Under (Green) Wraps

Photograph, renovating Harvard Hall, shown in protective construction wrapping
Click on arrow at right to view full image gallery
(1 of 7) Harvard Hall renovation begins.
Photograph by Jim Harrison
Photograph of Allston science and engineering complex under construction
(2 of 7) The science and engineering complex in Allston
Photograph by OxBlue Construction Cameras
Photograph of Allston cogeneration energy plant
(3 of 7) The Allston cogeneration plant
Photograph by OxBlue Construction Cameras
Photograph, demolition at Harvard Divinity School’s Andover Hall
(4 of 7) Views of demolition (and interior protection) at the Divinity School’s Andover Hall
Photograph by Michael Naughton/Harvard Divinity School
Photograph of construction signage at Harvard Divinity School’s Andover Hall
(5 of 7) Views of demolition (and interior protection) at the Divinity School’s Andover Hall
Photograph by Jim Harrison
Photograph showing protection of Harvard Divinity School’s Andover Hall interior stairway during pre-construction demolition
(6 of 7) Views of demolition (and interior protection) at the Divinity School’s Andover Hall
Photograph by Michael Naughton/Harvard Divinity School
Photograph showing scaffolding for renovation of Harvard’s Adams House undergraduate residence
(7 of 7) Scaffolding Adams House
Photograph by Jim Harrison

Nominally, Harvard’s official color is crimson. But this summer, a lot of the place went green—with numerous sites swaddled in or fenced off by construction wrapping, Christo-style, during another busy season of renewal, renovation, and repair.

The big-ticket new construction remains the action in Allston, during the final year of work on the billion-dollar science and engineering complex, to which much of that faculty will relocate next summer. (Renovation of 114 Western Avenue, part of the same project, is concluding; it will house School of Engineering and Applied Sciences staff, classrooms, and a new childcare center.) But in toto, Harvard’s numerous lower-profile jobs probably create just as much work for architects and members of the building trades, if not more.

As contractors put the finishing touches on Lowell House—the largest House-renewal project to date—the hard, hot work of tearing into Adams House’s below-grade utilities and infrastructure, and of gutting Claverly Hall and Senior House, got under way directly across Mount Auburn Street (see harvardmag.com/adams-renewal-19). The Lowell flag and shield came down at the former Inn at Harvard, now swing housing, and Adams insignia took their place.

A year-long updating, inside and out, of Radcliffe Institute’s Schlesinger Library neared completion, yielding new exhibit spaces, a technologically spiffed-up seminar room, and other twenty-first-century enhancements.

Last year, in Harvard Yard, Massachusetts Hall underwent its own makeover, welcoming a new president to refreshed offices. But no peace in the neighborhood: beginning in June, just across the roadway entering from Johnston Gate, Harvard Hall was “taken offline.” Its mechanical systems were in dumpsters within days, the first step toward a wholesale redoing of the teaching spaces within, and restoration of the masonry and cupola. Classes will resume by January, at the start of what is (laughably) called “spring” semester.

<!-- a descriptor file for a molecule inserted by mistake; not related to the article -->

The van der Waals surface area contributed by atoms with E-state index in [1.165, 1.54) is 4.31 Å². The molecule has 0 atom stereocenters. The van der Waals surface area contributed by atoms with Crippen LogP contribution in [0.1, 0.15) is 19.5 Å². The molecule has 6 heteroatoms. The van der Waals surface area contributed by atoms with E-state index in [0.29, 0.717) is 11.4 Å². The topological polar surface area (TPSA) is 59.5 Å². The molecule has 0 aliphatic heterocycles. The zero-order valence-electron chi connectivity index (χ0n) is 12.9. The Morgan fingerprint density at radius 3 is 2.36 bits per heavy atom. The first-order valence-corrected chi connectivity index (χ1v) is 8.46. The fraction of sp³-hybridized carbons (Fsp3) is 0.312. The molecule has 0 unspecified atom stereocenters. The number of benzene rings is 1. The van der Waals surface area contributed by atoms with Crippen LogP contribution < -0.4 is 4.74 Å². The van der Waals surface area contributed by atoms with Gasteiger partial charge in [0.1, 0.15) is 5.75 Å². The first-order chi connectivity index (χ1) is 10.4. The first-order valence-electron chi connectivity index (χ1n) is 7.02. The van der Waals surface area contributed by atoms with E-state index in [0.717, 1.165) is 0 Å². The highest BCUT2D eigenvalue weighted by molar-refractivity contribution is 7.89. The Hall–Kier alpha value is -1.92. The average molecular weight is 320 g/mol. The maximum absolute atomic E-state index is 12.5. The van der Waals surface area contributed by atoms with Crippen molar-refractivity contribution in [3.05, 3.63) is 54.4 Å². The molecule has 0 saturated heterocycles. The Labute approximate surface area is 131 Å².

Notable high-altitude nips and tucks administered during the long-daylight months included redoing the roof atop Sanders Theatre—the first phase of an ambitious reroofing of the entire Memorial Hall, after 140-plus years of service by the original slates; tweaking the subroofing ’neath the Sever tiles, and touching up some stonework and tiles themselves; fixing part of the Carpenter Center roof (do you detect a theme?) and installing ventilation for new, laser-cutting equipment being brought online for the cutting-edge artists; and forging ahead on replacing the biological laboratories’ massive heating, ventilating, and air-conditioning systems with more energy-efficent ones. Unaccountably, mere months after its opening (“Harvard Hubs,” November-December 2018, page 24), Smith Campus Center was scaffolded again, for reroofing—adding to intense construction, both commercial and for the MBTA’s elevator and bus tunnel, in tourist-clogged Harvard Square. (Note to sidewalk superintendents: if you missed out making millions in software, think scaffolding; somebody is billing handsomely for all those pipes and joints.) On terra firma, the Graduate School of Design invested in re-waterproofing Gund Hall’s entry plaza.

Farther afield, adjacent to Harvard Business School, a massive, multiyear renovation of the Soldiers Field Park housing complex continued apace. And to the north, in Cambridge, other faculties joined in the uproar, with two big jobs breaking ground. The Law School started to refurbish and augment its Lewis International Law Center, with a western addition and a new top floor, all scheduled for completion in mid 2021. And perhaps the largest project, relative to the size of the facilities and campus, is the wholesale reshaping of the Divinity School’s central space, including catching up on deferred maintenance, replacing internal systems, and augmenting and adding to classrooms and common spaces—all behind spiritually soothing patterned green fencing. When complete in 18 months, the 1911 building née Andover Hall will have emerged transformed, earning its way into its new identity as Swartz Hall.

For the third year running, it looks as though the Boston-area construction industry will have nearly a billion reasons to say “thank you” to Harvard. Given the projects on deck—remaining House renewals, the Design School’s planned expansion, and the projected huge first stage of developing the commercial “enterprise research campus” in Allston, the hard hats’ good times seem likely to roll on.

Read more articles by: John S. Rosenberg

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